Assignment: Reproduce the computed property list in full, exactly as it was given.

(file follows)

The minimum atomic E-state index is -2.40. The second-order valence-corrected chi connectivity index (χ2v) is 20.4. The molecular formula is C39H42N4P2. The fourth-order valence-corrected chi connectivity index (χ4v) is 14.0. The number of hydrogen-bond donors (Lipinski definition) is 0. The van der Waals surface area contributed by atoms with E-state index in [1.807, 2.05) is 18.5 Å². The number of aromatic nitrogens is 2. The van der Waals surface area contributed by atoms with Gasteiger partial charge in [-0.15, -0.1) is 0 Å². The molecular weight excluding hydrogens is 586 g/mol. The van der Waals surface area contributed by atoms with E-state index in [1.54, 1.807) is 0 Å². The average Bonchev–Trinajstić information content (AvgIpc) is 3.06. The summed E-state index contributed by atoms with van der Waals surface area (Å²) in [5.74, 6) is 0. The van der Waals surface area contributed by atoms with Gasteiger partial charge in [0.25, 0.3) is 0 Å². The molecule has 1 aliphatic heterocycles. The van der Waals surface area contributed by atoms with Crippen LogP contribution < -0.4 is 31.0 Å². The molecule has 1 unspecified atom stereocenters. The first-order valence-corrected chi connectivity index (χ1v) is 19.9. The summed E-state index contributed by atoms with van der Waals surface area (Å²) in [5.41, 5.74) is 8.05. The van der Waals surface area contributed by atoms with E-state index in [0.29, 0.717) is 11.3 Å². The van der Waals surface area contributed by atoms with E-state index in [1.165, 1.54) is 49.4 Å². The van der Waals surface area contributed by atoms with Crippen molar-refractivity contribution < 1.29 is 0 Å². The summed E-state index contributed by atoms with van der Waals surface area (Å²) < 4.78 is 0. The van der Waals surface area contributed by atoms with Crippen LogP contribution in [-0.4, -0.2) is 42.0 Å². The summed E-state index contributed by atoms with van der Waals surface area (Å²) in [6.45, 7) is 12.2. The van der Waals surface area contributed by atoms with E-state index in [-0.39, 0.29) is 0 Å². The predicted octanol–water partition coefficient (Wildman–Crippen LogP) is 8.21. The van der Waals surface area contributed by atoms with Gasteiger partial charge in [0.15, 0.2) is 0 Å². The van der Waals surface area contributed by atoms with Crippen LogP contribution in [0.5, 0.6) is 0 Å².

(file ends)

The minimum atomic E-state index is -2.40. The second-order valence-corrected chi connectivity index (χ2v) is 20.4. The molecular formula is C39H42N4P2. The fourth-order valence-corrected chi connectivity index (χ4v) is 14.0. The number of hydrogen-bond donors (Lipinski definition) is 0. The van der Waals surface area contributed by atoms with E-state index in [1.807, 2.05) is 18.5 Å². The number of aromatic nitrogens is 2. The van der Waals surface area contributed by atoms with Gasteiger partial charge in [-0.15, -0.1) is 0 Å². The molecular weight excluding hydrogens is 586 g/mol. The van der Waals surface area contributed by atoms with E-state index in [1.54, 1.807) is 0 Å². The average Bonchev–Trinajstić information content (AvgIpc) is 3.06. The summed E-state index contributed by atoms with van der Waals surface area (Å²) in [5.74, 6) is 0. The van der Waals surface area contributed by atoms with Gasteiger partial charge in [0.25, 0.3) is 0 Å². The molecule has 1 aliphatic heterocycles. The van der Waals surface area contributed by atoms with Crippen LogP contribution < -0.4 is 31.0 Å². The molecule has 1 unspecified atom stereocenters. The first-order valence-corrected chi connectivity index (χ1v) is 19.9. The summed E-state index contributed by atoms with van der Waals surface area (Å²) in [5.41, 5.74) is 8.05. The van der Waals surface area contributed by atoms with E-state index in [0.29, 0.717) is 11.3 Å². The van der Waals surface area contributed by atoms with E-state index in [1.165, 1.54) is 49.4 Å². The van der Waals surface area contributed by atoms with Crippen molar-refractivity contribution < 1.29 is 0 Å². The summed E-state index contributed by atoms with van der Waals surface area (Å²) < 4.78 is 0. The van der Waals surface area contributed by atoms with Crippen LogP contribution in [-0.4, -0.2) is 42.0 Å². The summed E-state index contributed by atoms with van der Waals surface area (Å²) in [6.45, 7) is 12.2. The van der Waals surface area contributed by atoms with E-state index in [-0.39, 0.29) is 0 Å². The predicted octanol–water partition coefficient (Wildman–Crippen LogP) is 8.21. The van der Waals surface area contributed by atoms with Gasteiger partial charge in [0.15, 0.2) is 0 Å². The van der Waals surface area contributed by atoms with Crippen LogP contribution in [0.5, 0.6) is 0 Å².